Cannibal Corpse have served up another fine dish of meat and potatoes brutality. With more than 25 yearly notches in their belts, the legendary death metal band remains committed to a mission statement of relentless and punishing death metal with 'A Skeletal Domain.' The album marks their 13th trip to the studio and does not fall victim to the traditionally unlucky number. Hey, this is metal; we revel in that type of thing.

After 12 albums, one would imagine that Cannibal Corpse have exhausted all the possibilities when it comes to murder, rampage and bodily dismemberment. The band once again bring gruesome tales to life for the sole purpose of extinguishing it, as evident on songs like 'High Velocity Impact Splatter,' 'Icepick Lobotomy' and 'Bloodstained Cement,' which sounds like the aftermath of the first track mentioned.

The heavyweights get down to business quickly with 'High Velocity Impact Splatter' letting fans know exactly what to expect from the band that helped start it all. George "Corpsegrinder" Fisher explores more dynamic vocal patterns than on the last two efforts, 'Torture' and 'Evisceration Plague.' The lyrics are intelligible as always and still maintain that deep guttural sound we seem to take for granted with the hulking frontman. Corpsegrinder is not only a legend in regards to the gutturals, but his agonized high shrieks, as well, which come into play on the fret-frenzied opener.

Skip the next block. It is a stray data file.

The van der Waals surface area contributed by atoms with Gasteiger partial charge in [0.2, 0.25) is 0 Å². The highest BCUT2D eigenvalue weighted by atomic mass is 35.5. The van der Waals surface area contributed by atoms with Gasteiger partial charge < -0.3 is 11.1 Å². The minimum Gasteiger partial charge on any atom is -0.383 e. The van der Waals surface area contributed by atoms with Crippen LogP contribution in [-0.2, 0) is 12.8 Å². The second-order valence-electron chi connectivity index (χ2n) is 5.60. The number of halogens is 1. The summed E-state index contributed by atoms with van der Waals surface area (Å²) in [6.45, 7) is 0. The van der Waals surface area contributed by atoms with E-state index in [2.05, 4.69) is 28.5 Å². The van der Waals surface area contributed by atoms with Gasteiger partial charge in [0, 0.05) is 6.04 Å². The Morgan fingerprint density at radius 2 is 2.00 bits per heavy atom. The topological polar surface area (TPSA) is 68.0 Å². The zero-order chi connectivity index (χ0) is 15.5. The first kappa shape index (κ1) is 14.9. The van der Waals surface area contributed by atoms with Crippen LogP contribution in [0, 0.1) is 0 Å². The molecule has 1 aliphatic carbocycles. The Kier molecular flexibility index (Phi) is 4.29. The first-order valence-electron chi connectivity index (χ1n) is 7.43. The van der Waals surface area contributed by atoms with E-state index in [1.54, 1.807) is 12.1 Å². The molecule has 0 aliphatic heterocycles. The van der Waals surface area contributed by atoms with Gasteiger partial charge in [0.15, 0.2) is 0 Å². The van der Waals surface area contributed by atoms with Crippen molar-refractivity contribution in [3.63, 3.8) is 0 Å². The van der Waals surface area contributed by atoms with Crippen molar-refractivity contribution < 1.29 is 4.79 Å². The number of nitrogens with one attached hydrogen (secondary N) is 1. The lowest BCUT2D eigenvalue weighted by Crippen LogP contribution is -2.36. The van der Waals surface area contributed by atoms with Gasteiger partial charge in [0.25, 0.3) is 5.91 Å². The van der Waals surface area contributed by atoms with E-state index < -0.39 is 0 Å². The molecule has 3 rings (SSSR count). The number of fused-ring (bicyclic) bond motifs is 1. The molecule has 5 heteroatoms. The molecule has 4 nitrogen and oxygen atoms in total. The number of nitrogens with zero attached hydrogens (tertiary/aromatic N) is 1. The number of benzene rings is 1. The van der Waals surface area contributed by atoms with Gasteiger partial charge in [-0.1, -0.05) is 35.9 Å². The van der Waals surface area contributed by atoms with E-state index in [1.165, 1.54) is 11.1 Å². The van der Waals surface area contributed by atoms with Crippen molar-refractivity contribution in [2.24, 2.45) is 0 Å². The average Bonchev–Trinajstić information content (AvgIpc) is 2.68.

Cannibal Corpse start to hit their stride three songs into the album with 'Kill or Become' and the title track, 'A Skeletal Domain,' which fade into each other seamlessly. The ebb and flow of the band's riffing is executed to perfection here, giving credence to the importance of listening to the album as a whole, rather than select songs.

Inching towards the end, fans are treated to another one-two punch with 'Vector of Cruelty' and 'Bloodstained Cement.' Both songs utilize some Morbid Angel nods in the riff department while the band plays for the sense of groove over riff in other places. Groove is something that is not easy to pull off successfully, but Cannibal Corpse prove their veteran musician status over the course of the album in their excellence in this category.

The mainstay rhythm section is one of the true highlights here. Alex Webster is regarded as one of metal's elite bassists -- and for good reason. Each one of his notes cuts through the mix with such clarity that will have bassists everywhere spinning this album more than usual. Drummer Paul Mazurkiewicz puts on one of his most savage performances to date, working symbiotically with Webster. His sense of pace and dynamics really drive the music and brings the album to the next level.

‘A Skeletal Domain’ proves why Cannibal Corpse are still such an integral part of the metal world. In a genre that sometimes seems to have been beaten to death, the band can still churn out some of the best new death metal and add what we can only hope to be new live staples to their ever-expanding list of fan favorites.